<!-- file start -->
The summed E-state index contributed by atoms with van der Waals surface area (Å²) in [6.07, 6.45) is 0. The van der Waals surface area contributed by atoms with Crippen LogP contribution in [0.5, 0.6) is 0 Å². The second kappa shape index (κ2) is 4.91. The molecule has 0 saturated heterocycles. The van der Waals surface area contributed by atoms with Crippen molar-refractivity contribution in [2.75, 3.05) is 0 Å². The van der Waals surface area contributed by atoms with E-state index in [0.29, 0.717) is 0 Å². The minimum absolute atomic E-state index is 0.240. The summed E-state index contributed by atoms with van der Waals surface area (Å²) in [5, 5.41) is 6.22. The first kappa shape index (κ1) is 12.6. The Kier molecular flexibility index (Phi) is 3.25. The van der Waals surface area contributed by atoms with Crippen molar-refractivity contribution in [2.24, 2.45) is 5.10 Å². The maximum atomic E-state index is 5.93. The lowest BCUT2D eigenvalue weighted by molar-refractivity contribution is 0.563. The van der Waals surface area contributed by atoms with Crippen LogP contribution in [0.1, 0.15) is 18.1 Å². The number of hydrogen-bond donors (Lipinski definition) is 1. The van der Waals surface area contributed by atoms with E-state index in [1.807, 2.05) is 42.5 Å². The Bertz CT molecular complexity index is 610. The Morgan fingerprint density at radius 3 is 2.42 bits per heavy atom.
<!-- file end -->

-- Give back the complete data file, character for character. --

The summed E-state index contributed by atoms with van der Waals surface area (Å²) in [6.07, 6.45) is 0. The van der Waals surface area contributed by atoms with Crippen LogP contribution in [0.5, 0.6) is 0 Å². The second kappa shape index (κ2) is 4.91. The molecule has 0 saturated heterocycles. The van der Waals surface area contributed by atoms with Crippen molar-refractivity contribution in [2.75, 3.05) is 0 Å². The van der Waals surface area contributed by atoms with E-state index in [0.29, 0.717) is 0 Å². The minimum absolute atomic E-state index is 0.240. The summed E-state index contributed by atoms with van der Waals surface area (Å²) in [5, 5.41) is 6.22. The first kappa shape index (κ1) is 12.6. The Kier molecular flexibility index (Phi) is 3.25. The van der Waals surface area contributed by atoms with Crippen molar-refractivity contribution in [2.24, 2.45) is 5.10 Å². The maximum atomic E-state index is 5.93. The lowest BCUT2D eigenvalue weighted by molar-refractivity contribution is 0.563. The van der Waals surface area contributed by atoms with Crippen LogP contribution in [0.1, 0.15) is 18.1 Å². The number of hydrogen-bond donors (Lipinski definition) is 1. The van der Waals surface area contributed by atoms with E-state index in [1.807, 2.05) is 42.5 Å². The Bertz CT molecular complexity index is 610. The Morgan fingerprint density at radius 3 is 2.42 bits per heavy atom.